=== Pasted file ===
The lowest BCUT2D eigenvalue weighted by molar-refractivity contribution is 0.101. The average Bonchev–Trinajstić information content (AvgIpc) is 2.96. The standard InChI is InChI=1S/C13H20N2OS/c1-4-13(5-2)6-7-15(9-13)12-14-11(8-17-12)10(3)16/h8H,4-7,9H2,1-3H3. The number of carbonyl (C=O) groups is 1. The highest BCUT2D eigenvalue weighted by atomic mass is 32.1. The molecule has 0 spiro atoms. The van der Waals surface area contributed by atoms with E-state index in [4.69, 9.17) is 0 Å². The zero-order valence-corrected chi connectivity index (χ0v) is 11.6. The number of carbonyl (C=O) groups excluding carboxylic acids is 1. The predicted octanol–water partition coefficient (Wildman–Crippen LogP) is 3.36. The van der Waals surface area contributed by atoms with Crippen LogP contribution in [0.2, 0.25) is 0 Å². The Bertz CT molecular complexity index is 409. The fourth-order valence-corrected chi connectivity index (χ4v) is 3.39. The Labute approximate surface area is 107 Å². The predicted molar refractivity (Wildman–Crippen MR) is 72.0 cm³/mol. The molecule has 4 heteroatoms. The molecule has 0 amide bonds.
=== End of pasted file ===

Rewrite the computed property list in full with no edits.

The lowest BCUT2D eigenvalue weighted by molar-refractivity contribution is 0.101. The average Bonchev–Trinajstić information content (AvgIpc) is 2.96. The standard InChI is InChI=1S/C13H20N2OS/c1-4-13(5-2)6-7-15(9-13)12-14-11(8-17-12)10(3)16/h8H,4-7,9H2,1-3H3. The number of carbonyl (C=O) groups is 1. The highest BCUT2D eigenvalue weighted by atomic mass is 32.1. The molecule has 0 spiro atoms. The van der Waals surface area contributed by atoms with E-state index in [4.69, 9.17) is 0 Å². The zero-order valence-corrected chi connectivity index (χ0v) is 11.6. The number of carbonyl (C=O) groups excluding carboxylic acids is 1. The predicted octanol–water partition coefficient (Wildman–Crippen LogP) is 3.36. The van der Waals surface area contributed by atoms with Crippen LogP contribution in [0.2, 0.25) is 0 Å². The Bertz CT molecular complexity index is 409. The fourth-order valence-corrected chi connectivity index (χ4v) is 3.39. The Labute approximate surface area is 107 Å². The predicted molar refractivity (Wildman–Crippen MR) is 72.0 cm³/mol. The molecule has 4 heteroatoms. The molecule has 0 amide bonds.